[Review] Multiset 6.7

{rw_text}Giveaway of the day for September 18, 2009 is:

MultiSet 6.7

Version reviewed:


System Requirements:

  • Microsoft Windows 98, ME, 2000, XP, 2003 Server, Vista
  • 800×600 or better screen resolution
  • 64 Mb RAM
  • 20 Mb HDD free space

Software description as per GOTD:

Want to create a WindowsXP installation disk that will automatically install the OS Windows without asking questions about username, product key, time and locale settings? At the same time your favorite applications are automatically installed, the necessary keys are entered into the registry, drivers are updated, new patches (service packs) from Microsoft are installed. It’s possible and you can do it easily with Almeza MultiSet!Almeza MultiSet will automatically install all the applications you require, either onto your original computer or onto a new one. It’s an ideal solution for rebuilding your systems quickly!

Besides, Almeza MultiSet can create bootable CDs/DVDs. Such disks can be used as a rescue means after a system crash. To completely restore the system, you will only have to insert such a disk into the CD/DVD drive.

Ashraf’s note:

MultiSet v6.7 (today’s giveaway) is not the latest version of MultiSet. If you go to the developer’s website you will notice MultiSet v6.8 has been released. The major difference between v6.7 and v6.8 is v6.8 supports Windows 7.

————————-{/rw_text} –>


  • Ability to create automated Windows installation disks that install Vista/XP, third party software, and other goodies such as drivers.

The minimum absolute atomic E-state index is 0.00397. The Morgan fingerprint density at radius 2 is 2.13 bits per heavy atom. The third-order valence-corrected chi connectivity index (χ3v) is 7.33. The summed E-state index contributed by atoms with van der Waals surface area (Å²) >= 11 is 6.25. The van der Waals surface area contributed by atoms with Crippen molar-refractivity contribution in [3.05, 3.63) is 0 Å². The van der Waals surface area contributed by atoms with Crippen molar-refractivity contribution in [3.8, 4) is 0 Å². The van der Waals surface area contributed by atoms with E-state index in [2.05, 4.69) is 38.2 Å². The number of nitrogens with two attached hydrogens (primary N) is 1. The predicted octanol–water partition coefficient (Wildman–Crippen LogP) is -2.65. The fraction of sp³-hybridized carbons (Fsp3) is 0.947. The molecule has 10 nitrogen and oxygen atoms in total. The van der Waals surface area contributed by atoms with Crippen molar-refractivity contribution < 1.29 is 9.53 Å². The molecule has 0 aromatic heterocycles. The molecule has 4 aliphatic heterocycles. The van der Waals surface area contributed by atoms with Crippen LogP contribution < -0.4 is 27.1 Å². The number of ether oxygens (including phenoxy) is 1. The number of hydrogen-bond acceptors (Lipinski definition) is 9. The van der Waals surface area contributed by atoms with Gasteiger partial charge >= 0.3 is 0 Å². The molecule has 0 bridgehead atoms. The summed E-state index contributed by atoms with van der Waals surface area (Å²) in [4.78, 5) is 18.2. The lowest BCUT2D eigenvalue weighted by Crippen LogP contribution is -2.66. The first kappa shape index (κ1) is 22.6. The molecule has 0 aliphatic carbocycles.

• Ability to create automated software installation disks.
  • Ability to create an automated install list.
  • You can easily reuse software installation “packages” to create multiple different CDs.

{/rw_good} –>


  • Cumbersome implementation of a great idea (“macro-recording”).
  • You must copy the Windows disk contents to your computer prior to making the CD.
  • You *must* enter company information/name when creating a Windows installation CD.
  • You *must* enter Windows product key when creating a Windows installation CD.
  • You must close antivirus/firewall and UAC (UAC only if you are in Vista) when ‘recording’ a software install.
  • Does not verify if Windows product key is correct (typos can occur).
  • Time zone list is very disorganized.
  • No Windows 7 support in v6.7.

{/rw_bad} –>

{for=”Ease of Use” value=”2″}The way this program works, i.e. you must “record” your software installs, and having to disable AV, Firewall, UAC makes this program very annoying to use.
{for=”Performance” value=”10″}In terms of performance, I really did not find anything which I can fault the developer. While it is annoying to use, it does get the job done.
{for=”Usefulness” value=”5″}For home users, the usefulness of this product is very limited in scope considering how it operates (“macro-recording). This product is more useful for IT professionals who are continuously having to do redundant installs of Windows/programs on multiple computers.
{for=”Arbitrary Equalizer” value=”6″}This category reflects an arbitrary number that does not specifically stand for anything. Rather this number is used to reflect my overall rating/verdict of the program in which I considered all the features and free alternatives.
{/rw_score} –>

{/rw_verdict} –>

Almeza MultiSet has been given out on GOTD multiple times (once as v6.3 and once as v6.5). Today’s is v6.7. Here are the changes from v6.3 to v6.7 as per the developer:

Version 6.7 (June, 2009)

  • the full support of the Windows Installer Service command line
  • the program kernel was improved
  • an error with insertions was fixed in the some applications
  • an error with templates was fixed
  • the ‘auto log on’ after Windows restart option has been fixed

Version 6.5 (March, 2009)

  • the full support of the MSIEXEC command line
  • bugs causing an error while creating a Vista disk have been fixed
  • the bug causing an error while entering serial numbers has been fixed (MS
  • Office, Adobe Reader)
  • the package copying feature (Ctrl+Drag&Drop) has been fixed

Version 6.4 (January, 2009)

  • the program kernel was improved